But I’d feel better if the manufacturer weren’t owned by Goldman Sachs.

Congress this year approved $950 million to buy as many as 37 aircraft from Wichita, Kansas-based Hawker Beechcraft Corp. The planes can fly as high as 35,000 feet and orbit for as long as five hours. They are modified at L-3 Communication’s Greenville, Texas, facility.

Hawker Beechcraft was bought in 2007 by Goldman Sachs Group Inc. andOnex Corp.

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Our murderous grandfather’s back in Greenwich Time

I missed the old bastard!

STAMFORD — A Pemberwick grandfather charged with killing his ex-daughter-in-law opted to take his case to trial Monday in state Superior Court, nearly a year and a half after his arrest.

Wouldn’t you be more interested in a story about the emergency responder saw the Valbella’s fire but hesitated to call it in from fear of offending the Gambinos, than yet another story about the plea history of this “grandfather” who slaughtered his grandchildren’s mother? I can only tell you that the first incident happened, because I can’t blow a source, but if our local paper can’t investigate that story, the least it could do is to stop affixing an emotional tag to this killer’s story, every time.

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This seems wise

LAPD won’t rule out drugs in actress’s death. Dead in Hollywood at 32? Massive heart attack? Drugs? Say it aint so.

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Okay, you’ve done in Bambi, now what?

I served a venison stew to family members the other night and, because of what I feared might be their sensitivities, neglected to mention that the meat was deer, rather than hormone-stuffed beef. All I got were compliments on how delicious the stew was. So how come you may have encountered gamey deer that tasted rank? It’s all in the care of the meat, I think, so here’s what to do:

1. Kill cleanly. There’s no reason that you can’t pass up bad shots in favor of a good one that ensures an instant kill. If your marksmanship isn’t good enough to accomplish that, practice (with a .22 – very cheap) until you can. I hunted with a fellow for a few years who was mean to me, which I could handle, but also cruel to animals. The day he dragged in a buck he’d shot seven times, starting with running shots and finishing an hour later when he tracked it down, was the end of our trips together. Bet his deer meat sucked too, with all the adrenaline pumped through the poor creature’s body.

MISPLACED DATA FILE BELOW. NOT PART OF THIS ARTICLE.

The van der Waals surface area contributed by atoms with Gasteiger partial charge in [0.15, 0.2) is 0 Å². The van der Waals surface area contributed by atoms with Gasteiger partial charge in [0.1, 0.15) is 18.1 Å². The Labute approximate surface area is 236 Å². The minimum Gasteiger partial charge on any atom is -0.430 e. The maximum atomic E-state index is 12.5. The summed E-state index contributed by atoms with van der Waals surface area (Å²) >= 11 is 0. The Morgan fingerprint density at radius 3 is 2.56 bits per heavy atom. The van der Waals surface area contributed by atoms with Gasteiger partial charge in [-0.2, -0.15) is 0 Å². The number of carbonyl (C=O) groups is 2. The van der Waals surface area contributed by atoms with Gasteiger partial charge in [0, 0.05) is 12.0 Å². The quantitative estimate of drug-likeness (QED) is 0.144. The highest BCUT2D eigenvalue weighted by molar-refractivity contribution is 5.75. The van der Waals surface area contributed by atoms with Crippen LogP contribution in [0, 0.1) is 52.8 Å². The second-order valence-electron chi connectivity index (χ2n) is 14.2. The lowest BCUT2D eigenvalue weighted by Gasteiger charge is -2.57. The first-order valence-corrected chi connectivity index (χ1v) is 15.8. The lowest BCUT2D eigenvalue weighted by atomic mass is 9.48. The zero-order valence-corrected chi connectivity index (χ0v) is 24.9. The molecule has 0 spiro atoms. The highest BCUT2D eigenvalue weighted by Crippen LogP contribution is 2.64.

2. Field dress immediately. The first time I did this I was alone and acting solely on book learning. It worked. Don’t puncture the intestines, don’t rush the job, and all will be well, but you want that animal gutted and cooling as soon as possible. I like hunting in the snow for many reasons but one is that there’s plenty of material handy for cleaning your hands and cooling your deer. Virginians don’t have that luxury.

3. Hang it? I don’t, because I don’t have the facilities (a meat locker, cooled to 35 degrees). So skin it, butcher it, wrap it and freeze it. Again, all this was available via books for me and is now on videos on the Internet. Lucky you.

4. Before cooking, trim again. Here’s the best cooking tool for venison I’ve found:

That’s right: a Rapala or other inexpensive, super-sharp fish filleting knife, usually around ten bucks at WalMarts. With it you can sit at your kitchen table and do the butchering job you wanted to do originally but didn’t have the time for. Trim off every scrap of fat still on the meat – unlike beef suet, deer fat sucks – and take off the bluish sheathing of whatever it is – membrane? – that is found on some sides of the meat. When you have nothing but clear red meat, you’re ready to cook.

And it will be delicious, as my unsuspecting family just learned.